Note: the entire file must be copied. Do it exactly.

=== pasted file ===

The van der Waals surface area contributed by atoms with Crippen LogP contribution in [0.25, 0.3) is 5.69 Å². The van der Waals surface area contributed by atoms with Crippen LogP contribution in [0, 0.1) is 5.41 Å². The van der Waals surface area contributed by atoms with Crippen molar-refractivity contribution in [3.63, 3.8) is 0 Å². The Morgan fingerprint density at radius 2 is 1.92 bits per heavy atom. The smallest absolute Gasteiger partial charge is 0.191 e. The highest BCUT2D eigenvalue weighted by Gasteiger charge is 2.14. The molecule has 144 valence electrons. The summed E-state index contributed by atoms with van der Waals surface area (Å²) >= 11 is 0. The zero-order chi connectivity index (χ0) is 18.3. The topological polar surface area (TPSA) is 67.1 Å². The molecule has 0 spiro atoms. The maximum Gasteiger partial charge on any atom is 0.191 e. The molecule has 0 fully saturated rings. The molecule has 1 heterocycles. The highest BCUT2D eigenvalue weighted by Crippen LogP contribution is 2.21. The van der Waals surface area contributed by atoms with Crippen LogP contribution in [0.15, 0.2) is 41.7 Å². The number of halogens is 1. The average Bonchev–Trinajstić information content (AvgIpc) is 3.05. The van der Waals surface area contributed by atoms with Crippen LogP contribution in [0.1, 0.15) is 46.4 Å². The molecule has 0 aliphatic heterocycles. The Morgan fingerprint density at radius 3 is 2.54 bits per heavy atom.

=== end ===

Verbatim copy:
The van der Waals surface area contributed by atoms with Crippen LogP contribution in [0.25, 0.3) is 5.69 Å². The van der Waals surface area contributed by atoms with Crippen LogP contribution in [0, 0.1) is 5.41 Å². The van der Waals surface area contributed by atoms with Crippen molar-refractivity contribution in [3.63, 3.8) is 0 Å². The Morgan fingerprint density at radius 2 is 1.92 bits per heavy atom. The smallest absolute Gasteiger partial charge is 0.191 e. The highest BCUT2D eigenvalue weighted by Gasteiger charge is 2.14. The molecule has 144 valence electrons. The summed E-state index contributed by atoms with van der Waals surface area (Å²) >= 11 is 0. The zero-order chi connectivity index (χ0) is 18.3. The topological polar surface area (TPSA) is 67.1 Å². The molecule has 0 spiro atoms. The maximum Gasteiger partial charge on any atom is 0.191 e. The molecule has 0 fully saturated rings. The molecule has 1 heterocycles. The highest BCUT2D eigenvalue weighted by Crippen LogP contribution is 2.21. The van der Waals surface area contributed by atoms with Crippen LogP contribution in [0.15, 0.2) is 41.7 Å². The number of halogens is 1. The average Bonchev–Trinajstić information content (AvgIpc) is 3.05. The van der Waals surface area contributed by atoms with Crippen LogP contribution in [0.1, 0.15) is 46.4 Å². The molecule has 0 aliphatic heterocycles. The Morgan fingerprint density at radius 3 is 2.54 bits per heavy atom.